On Guilt and Scapegoating

 Image by anetaivanova

Image by anetaivanova

Over the weekend I read an intriguing article that brought insight to something I've been thinking about recently--the purpose and influence of guilt on Christians and society at large, particularly Western society (I think it's important to state that the ways in which our culture experiences and views guilt is quite different than many Eastern, honor-based cultures). I'd like to unpack a bit of this article below, but it's worth reading it in its entirety here

I recently heard someone say people shouldn't feel guilty--that guilt was a bad thing, and that people shouldn't feel bad about things. I'm sure he had certain things in mind when he said it, the kind of things perhaps he felt guilty about growing up that he now believes weren't bad or deserving of bad feelings. But I have no doubt that if he unpacked the whole thing he would say there are plenty of things about which people should feel guilt. Just maybe not the ones he grew up with.

Wilfred M. McClay, the author of the article linked above and a history professor at the University of Oklahoma, proposes that we're living in a paradoxical state in which our society's experience of guilt has grown and spread even while we have rejected the traditional methods of speaking about and dealing with that guilt. We reject the traditional Judeo-Christian language about guilt and atonement, and even the idea of forgiveness has come to be seen as something that is about the forgiver as much as, if not more than, the forgivee. Forgiveness is about me doing something good for me--not letting you have power over me--rather than me extending grace and love. 

But our rejection of this language and the means of dealing with guilt has not eliminated guilt itself. Instead, we cast guilt upon others and feel it in ourselves in increasing measure. Voltaire wrote, "Every man is guilty of all the good he did not do," and we are more aware than ever of all the good we should be doing around the world. We feel guilt for not caring enough about each new tragedy that fills our newsfeeds. We should care more, do more, know more, help more.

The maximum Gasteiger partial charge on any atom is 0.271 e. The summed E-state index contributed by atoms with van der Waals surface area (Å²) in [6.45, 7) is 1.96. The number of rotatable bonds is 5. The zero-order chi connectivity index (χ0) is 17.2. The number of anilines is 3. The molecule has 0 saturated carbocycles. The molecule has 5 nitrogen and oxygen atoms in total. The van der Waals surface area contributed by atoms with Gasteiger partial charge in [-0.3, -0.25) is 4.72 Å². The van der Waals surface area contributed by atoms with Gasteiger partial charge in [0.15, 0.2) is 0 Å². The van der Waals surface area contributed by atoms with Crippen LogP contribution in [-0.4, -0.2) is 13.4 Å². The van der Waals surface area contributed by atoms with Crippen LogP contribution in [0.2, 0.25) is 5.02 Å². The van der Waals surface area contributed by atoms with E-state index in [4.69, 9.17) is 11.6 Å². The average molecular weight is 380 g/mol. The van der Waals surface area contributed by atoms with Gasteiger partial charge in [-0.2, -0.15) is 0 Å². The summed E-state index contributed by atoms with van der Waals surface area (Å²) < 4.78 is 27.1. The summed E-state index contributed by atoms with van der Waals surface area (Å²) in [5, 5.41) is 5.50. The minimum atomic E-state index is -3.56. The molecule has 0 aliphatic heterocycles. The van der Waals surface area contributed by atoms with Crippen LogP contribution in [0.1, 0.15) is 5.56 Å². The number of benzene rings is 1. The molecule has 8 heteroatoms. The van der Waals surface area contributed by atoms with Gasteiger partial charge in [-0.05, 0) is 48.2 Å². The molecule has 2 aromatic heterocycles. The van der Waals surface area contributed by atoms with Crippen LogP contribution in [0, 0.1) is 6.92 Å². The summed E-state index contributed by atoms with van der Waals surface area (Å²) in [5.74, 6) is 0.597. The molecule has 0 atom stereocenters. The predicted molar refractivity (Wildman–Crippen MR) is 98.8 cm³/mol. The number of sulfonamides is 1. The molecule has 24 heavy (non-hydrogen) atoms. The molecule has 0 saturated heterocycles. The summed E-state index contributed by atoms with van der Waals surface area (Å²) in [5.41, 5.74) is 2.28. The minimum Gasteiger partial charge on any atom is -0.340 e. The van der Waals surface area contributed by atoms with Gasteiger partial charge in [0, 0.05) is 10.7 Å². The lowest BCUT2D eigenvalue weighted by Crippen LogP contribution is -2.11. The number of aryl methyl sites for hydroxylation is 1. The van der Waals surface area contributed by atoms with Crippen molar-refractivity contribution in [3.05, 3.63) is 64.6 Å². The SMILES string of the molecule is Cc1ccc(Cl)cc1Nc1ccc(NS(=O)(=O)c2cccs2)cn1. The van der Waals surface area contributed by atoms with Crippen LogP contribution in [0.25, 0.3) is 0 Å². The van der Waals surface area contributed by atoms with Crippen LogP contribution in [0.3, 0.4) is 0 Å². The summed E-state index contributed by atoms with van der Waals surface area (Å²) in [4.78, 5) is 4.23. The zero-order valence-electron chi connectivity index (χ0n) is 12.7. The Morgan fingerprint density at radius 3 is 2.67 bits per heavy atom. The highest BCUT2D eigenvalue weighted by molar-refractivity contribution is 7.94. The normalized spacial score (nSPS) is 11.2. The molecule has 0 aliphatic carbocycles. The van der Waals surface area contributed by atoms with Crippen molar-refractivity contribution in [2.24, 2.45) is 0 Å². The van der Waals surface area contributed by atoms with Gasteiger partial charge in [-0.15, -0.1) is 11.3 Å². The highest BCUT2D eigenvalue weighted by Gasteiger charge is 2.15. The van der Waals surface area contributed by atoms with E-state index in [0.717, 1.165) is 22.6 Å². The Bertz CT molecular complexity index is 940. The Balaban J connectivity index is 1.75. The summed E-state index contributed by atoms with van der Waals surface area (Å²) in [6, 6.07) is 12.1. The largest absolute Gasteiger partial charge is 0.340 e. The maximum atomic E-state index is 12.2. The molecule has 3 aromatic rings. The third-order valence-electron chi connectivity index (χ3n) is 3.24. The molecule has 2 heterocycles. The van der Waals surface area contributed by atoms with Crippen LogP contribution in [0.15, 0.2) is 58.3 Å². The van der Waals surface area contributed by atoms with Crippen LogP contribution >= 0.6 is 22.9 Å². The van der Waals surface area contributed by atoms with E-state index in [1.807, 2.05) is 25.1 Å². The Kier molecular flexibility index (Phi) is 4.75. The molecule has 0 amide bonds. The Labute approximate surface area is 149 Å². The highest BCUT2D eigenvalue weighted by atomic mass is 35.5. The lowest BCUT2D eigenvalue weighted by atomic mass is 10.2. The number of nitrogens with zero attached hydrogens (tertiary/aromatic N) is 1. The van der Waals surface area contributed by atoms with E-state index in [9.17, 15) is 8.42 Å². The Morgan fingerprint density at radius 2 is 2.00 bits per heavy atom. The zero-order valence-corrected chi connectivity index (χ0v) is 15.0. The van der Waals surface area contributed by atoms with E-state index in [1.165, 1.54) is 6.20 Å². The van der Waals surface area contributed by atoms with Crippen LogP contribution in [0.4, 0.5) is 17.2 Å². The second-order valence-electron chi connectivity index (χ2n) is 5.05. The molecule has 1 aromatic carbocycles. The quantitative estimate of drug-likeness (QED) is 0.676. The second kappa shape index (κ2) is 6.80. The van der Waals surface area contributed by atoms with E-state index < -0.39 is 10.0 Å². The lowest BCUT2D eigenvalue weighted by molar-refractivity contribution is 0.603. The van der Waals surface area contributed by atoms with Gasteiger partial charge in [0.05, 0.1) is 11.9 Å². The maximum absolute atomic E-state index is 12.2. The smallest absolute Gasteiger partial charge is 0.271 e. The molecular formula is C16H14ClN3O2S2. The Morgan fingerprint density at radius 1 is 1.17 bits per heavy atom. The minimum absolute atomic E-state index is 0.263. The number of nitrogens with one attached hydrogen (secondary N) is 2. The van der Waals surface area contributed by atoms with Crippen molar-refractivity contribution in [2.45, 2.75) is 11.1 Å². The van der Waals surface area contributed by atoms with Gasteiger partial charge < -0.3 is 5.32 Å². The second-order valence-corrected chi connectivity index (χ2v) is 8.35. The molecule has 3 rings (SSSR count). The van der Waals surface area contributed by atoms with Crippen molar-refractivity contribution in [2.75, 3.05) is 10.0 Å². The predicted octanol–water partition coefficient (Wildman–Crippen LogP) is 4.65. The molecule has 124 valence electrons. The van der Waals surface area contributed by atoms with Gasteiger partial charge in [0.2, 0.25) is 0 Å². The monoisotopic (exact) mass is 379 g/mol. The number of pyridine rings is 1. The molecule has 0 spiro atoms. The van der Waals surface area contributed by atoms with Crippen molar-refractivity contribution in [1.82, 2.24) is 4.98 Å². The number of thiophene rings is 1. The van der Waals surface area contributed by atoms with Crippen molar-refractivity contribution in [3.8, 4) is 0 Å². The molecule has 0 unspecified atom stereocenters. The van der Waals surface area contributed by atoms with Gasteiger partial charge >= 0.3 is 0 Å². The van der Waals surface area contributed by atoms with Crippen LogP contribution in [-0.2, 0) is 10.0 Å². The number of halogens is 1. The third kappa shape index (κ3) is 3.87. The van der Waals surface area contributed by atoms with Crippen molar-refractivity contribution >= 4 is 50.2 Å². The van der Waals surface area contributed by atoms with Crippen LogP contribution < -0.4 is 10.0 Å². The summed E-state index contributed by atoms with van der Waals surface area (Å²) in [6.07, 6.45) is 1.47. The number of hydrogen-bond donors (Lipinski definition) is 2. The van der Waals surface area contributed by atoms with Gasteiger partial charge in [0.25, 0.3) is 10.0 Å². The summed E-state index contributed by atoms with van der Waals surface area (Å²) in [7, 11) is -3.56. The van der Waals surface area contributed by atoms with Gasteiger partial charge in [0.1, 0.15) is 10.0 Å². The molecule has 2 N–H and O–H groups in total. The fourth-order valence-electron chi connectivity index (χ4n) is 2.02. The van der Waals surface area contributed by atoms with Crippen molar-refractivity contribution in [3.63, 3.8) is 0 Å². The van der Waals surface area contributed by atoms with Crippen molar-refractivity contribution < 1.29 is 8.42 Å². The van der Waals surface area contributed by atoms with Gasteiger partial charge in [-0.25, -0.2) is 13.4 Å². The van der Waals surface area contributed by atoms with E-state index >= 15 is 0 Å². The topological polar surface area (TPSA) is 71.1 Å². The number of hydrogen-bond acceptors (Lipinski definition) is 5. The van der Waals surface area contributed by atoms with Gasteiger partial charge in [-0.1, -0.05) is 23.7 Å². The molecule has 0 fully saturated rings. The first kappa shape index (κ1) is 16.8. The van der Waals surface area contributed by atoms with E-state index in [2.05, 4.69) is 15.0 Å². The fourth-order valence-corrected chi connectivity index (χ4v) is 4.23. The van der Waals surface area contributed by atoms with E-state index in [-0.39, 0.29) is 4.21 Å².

So what do we do with this guilt? McClay proposes that the only people immune to guilt are victims, so we increasingly adopt victimhood as a means of dealing with guilt.

With moral responsibility comes inevitable moral guilt, for reasons already explained. So if one wishes to be accounted innocent, one must find a way to make the claim that one cannot be held morally responsible. This is precisely what the status of victimhood accomplishes. When one is a certifiable victim, one is released from moral responsibility, since a victim is someone who is, by definition, not responsible for his condition, but can point to another who is responsible.

But victimhood at its most potent promises not only release from responsibility, but an ability to displace that responsibility onto others. As a victim, one can project onto another person, the victimizer or oppressor, any feelings of guilt he might harbor, and in projecting that guilt lift it from his own shoulders. The result is an astonishing reversal, in which the designated victimizer plays the role of the scapegoat, upon whose head the sin comes to rest, and who pays the price for it. By contrast, in appropriating the status of victim, or identifying oneself with victims, the victimized can experience a profound sense of moral release, of recovered innocence. It is no wonder that this has become so common a gambit in our time, so effectively does it deal with the problem of guilt—at least individually, and in the short run, though at the price of social pathologies in the larger society that will likely prove unsustainable.

McClay goes on to discuss the detriment this poses to our society, and the ways in which we need to rethink our confidence that God is dead and religious ideas have no role in our culture. But I want to talk a bit about this idea of scapegoating and victimhood, and our persistent feelings of guilt.

I have two young children. They are, like all children (and all of humanity), experts at victimhood. If I walk into the room and find them arguing, I am instantly met with two voices claiming they are the victim in the matter. One stole a toy, but it was theirs to begin with. The other hit, but it was because the first one stole. If we dig deep enough, they might just blame me for buying the toys for them in the first place.